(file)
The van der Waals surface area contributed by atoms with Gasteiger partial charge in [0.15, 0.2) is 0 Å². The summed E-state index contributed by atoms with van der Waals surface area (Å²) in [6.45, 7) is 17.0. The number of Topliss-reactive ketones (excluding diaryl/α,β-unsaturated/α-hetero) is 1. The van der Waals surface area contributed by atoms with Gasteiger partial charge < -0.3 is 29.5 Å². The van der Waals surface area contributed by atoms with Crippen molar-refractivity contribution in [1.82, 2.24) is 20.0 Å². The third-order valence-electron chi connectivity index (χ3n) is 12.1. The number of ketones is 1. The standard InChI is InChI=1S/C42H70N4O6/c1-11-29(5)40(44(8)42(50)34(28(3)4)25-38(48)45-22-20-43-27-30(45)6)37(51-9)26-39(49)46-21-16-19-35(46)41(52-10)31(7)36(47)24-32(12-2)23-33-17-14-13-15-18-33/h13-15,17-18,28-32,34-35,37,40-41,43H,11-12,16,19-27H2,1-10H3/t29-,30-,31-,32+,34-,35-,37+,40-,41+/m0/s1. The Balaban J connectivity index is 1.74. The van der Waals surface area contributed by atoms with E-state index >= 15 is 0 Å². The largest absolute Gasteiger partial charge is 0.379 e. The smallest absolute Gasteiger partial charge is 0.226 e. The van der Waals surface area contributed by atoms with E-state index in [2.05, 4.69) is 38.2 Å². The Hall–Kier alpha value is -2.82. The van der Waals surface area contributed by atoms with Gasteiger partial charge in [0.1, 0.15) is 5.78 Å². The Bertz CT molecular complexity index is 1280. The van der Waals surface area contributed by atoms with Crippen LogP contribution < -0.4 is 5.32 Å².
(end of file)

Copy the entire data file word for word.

The van der Waals surface area contributed by atoms with Gasteiger partial charge in [0.15, 0.2) is 0 Å². The summed E-state index contributed by atoms with van der Waals surface area (Å²) in [6.45, 7) is 17.0. The number of Topliss-reactive ketones (excluding diaryl/α,β-unsaturated/α-hetero) is 1. The van der Waals surface area contributed by atoms with Gasteiger partial charge < -0.3 is 29.5 Å². The van der Waals surface area contributed by atoms with Crippen molar-refractivity contribution in [1.82, 2.24) is 20.0 Å². The third-order valence-electron chi connectivity index (χ3n) is 12.1. The number of ketones is 1. The standard InChI is InChI=1S/C42H70N4O6/c1-11-29(5)40(44(8)42(50)34(28(3)4)25-38(48)45-22-20-43-27-30(45)6)37(51-9)26-39(49)46-21-16-19-35(46)41(52-10)31(7)36(47)24-32(12-2)23-33-17-14-13-15-18-33/h13-15,17-18,28-32,34-35,37,40-41,43H,11-12,16,19-27H2,1-10H3/t29-,30-,31-,32+,34-,35-,37+,40-,41+/m0/s1. The Balaban J connectivity index is 1.74. The van der Waals surface area contributed by atoms with E-state index >= 15 is 0 Å². The largest absolute Gasteiger partial charge is 0.379 e. The smallest absolute Gasteiger partial charge is 0.226 e. The van der Waals surface area contributed by atoms with E-state index in [2.05, 4.69) is 38.2 Å². The Hall–Kier alpha value is -2.82. The van der Waals surface area contributed by atoms with Gasteiger partial charge in [0.1, 0.15) is 5.78 Å². The Bertz CT molecular complexity index is 1280. The van der Waals surface area contributed by atoms with Crippen LogP contribution < -0.4 is 5.32 Å².